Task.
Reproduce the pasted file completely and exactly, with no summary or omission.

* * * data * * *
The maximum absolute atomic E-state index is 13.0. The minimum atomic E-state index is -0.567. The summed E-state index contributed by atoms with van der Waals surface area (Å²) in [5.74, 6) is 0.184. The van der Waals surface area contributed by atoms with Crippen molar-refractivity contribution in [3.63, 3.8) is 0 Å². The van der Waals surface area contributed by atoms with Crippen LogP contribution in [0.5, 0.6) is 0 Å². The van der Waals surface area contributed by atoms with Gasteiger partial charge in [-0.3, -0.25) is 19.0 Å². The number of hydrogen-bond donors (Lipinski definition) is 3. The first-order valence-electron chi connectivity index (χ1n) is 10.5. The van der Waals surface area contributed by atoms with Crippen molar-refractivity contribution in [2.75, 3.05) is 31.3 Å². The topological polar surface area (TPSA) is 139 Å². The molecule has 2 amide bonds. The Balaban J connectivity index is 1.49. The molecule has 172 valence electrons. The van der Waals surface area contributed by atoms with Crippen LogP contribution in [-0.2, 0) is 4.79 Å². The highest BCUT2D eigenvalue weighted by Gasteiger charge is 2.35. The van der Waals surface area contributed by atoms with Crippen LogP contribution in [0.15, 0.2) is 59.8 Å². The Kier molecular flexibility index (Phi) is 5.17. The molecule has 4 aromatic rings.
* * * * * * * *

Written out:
The maximum absolute atomic E-state index is 13.0. The minimum atomic E-state index is -0.567. The summed E-state index contributed by atoms with van der Waals surface area (Å²) in [5.74, 6) is 0.184. The van der Waals surface area contributed by atoms with Crippen molar-refractivity contribution in [3.63, 3.8) is 0 Å². The van der Waals surface area contributed by atoms with Crippen LogP contribution in [0.5, 0.6) is 0 Å². The van der Waals surface area contributed by atoms with Gasteiger partial charge in [-0.3, -0.25) is 19.0 Å². The number of hydrogen-bond donors (Lipinski definition) is 3. The first-order valence-electron chi connectivity index (χ1n) is 10.5. The van der Waals surface area contributed by atoms with Crippen molar-refractivity contribution in [2.75, 3.05) is 31.3 Å². The topological polar surface area (TPSA) is 139 Å². The molecule has 2 amide bonds. The Balaban J connectivity index is 1.49. The molecule has 172 valence electrons. The van der Waals surface area contributed by atoms with Crippen LogP contribution in [-0.2, 0) is 4.79 Å². The highest BCUT2D eigenvalue weighted by Gasteiger charge is 2.35. The van der Waals surface area contributed by atoms with Crippen LogP contribution in [0.15, 0.2) is 59.8 Å². The Kier molecular flexibility index (Phi) is 5.17. The molecule has 4 aromatic rings.